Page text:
Samarium Cobalt (SmCo) magnets have been the magnet of choice for a variety of industries for many years due to their favorable magnetic properties. Their high coercivity, combined with a low temperature coefficient, make them the ideal permanent magnet for demanding high temperature applications. One of the biggest concerns with rare earth magnets is their brittleness. Samarium Cobalt magnets in particular are prone to fracturing during machining and assembly. In manufacturing, great care must be taken to avoid chipping or fracturing these magnets due to their brittle nature.

There are two main grades of Samarium Cobalt magnets, 1:5 and 2:17. These ratios define the nominal ratio of rare earth to transition metal content.

In this paper, an investigation is performed on the fracture toughness of permanent magnets based on the Samarium Cobalt 2:17 composition. Various techniques are used to characterize the microstructure of the material, and quantify the material properties.

Optical microscopy is used to characterize the grain structure of the material and quantify the porosity of the material after sintering. By comparing the average grain size and fracture toughness of several samples, grain size was shown to not affect fracture toughness in standard material. Latent cracks in defective material showed no preference to follow grain boundaries, oxides inclusions or voids.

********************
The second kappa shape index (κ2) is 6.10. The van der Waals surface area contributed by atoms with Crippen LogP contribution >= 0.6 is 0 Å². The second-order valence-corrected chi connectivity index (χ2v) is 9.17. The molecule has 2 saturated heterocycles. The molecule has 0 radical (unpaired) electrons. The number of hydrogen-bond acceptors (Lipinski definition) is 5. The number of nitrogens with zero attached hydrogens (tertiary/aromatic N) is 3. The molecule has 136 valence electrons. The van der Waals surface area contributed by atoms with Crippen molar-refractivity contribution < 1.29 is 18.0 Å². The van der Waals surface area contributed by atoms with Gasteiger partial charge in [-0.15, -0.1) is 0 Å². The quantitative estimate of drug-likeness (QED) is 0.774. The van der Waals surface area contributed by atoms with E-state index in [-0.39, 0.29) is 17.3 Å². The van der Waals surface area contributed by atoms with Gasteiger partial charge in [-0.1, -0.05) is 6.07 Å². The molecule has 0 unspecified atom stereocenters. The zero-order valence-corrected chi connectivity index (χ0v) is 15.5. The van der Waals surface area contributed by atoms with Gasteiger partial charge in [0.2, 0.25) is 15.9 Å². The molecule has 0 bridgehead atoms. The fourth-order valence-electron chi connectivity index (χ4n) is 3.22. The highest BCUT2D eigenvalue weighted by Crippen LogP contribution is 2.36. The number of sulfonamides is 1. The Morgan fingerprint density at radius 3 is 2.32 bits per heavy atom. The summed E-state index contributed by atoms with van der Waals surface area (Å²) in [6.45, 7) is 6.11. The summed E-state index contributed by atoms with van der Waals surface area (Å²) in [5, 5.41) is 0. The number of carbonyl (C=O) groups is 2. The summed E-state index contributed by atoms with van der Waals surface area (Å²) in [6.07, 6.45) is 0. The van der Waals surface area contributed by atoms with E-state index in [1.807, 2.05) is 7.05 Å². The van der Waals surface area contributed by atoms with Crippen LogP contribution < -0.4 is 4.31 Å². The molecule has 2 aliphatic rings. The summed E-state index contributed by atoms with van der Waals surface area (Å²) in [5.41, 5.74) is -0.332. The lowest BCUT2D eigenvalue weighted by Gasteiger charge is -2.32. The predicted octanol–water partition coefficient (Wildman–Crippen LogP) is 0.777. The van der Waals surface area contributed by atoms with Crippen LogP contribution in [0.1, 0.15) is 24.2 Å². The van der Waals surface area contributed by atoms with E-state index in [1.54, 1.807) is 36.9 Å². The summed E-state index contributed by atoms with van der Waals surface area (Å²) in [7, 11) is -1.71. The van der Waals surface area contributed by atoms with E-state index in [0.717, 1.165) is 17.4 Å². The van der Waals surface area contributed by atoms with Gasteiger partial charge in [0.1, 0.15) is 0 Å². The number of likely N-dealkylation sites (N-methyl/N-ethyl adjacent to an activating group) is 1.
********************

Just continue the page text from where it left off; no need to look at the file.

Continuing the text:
River marks in fracture surfaces are seen through scanning electron microscopy, confirming the transgranular cracking pattern seen by Li et al [1]This suggests that the toughness of the material is an inherent property of the main phase, not of grain boundaries or contaminants.

Samarium Cobalt magnets exhibit both mechanical and magnetic anisotropy due to the alignment of their crystal structure in the manufacturing process.

Using Palmqvist indentation crack techniques, the magnetic orientation of the grains was seen to greatly influence the direction of crack propagation from the tip of the indenter. Measurements of fracture toughness using this technique produce highly scattered data due to this anisotropic nature of the material. Specimens loaded with the indenter axis parallel to the direction of orientation show normal Palmqvist cracks, while specimens loaded perpendicular to the direction of magnetization exhibit crack propagation initiating from the faces of the indenter.

To better quantify the material’s brittleness, fracture testing is performed on specially prepared samples to obtain an absolute measure of fracture toughness (K1c). Results show that SmCo is measurably weaker than other magnetic materials such as neodymium iron boron magnets[2]. Furthermore, neither relative concentration of Samarium nor source of raw material show notable effect on the fracture toughness of the material.

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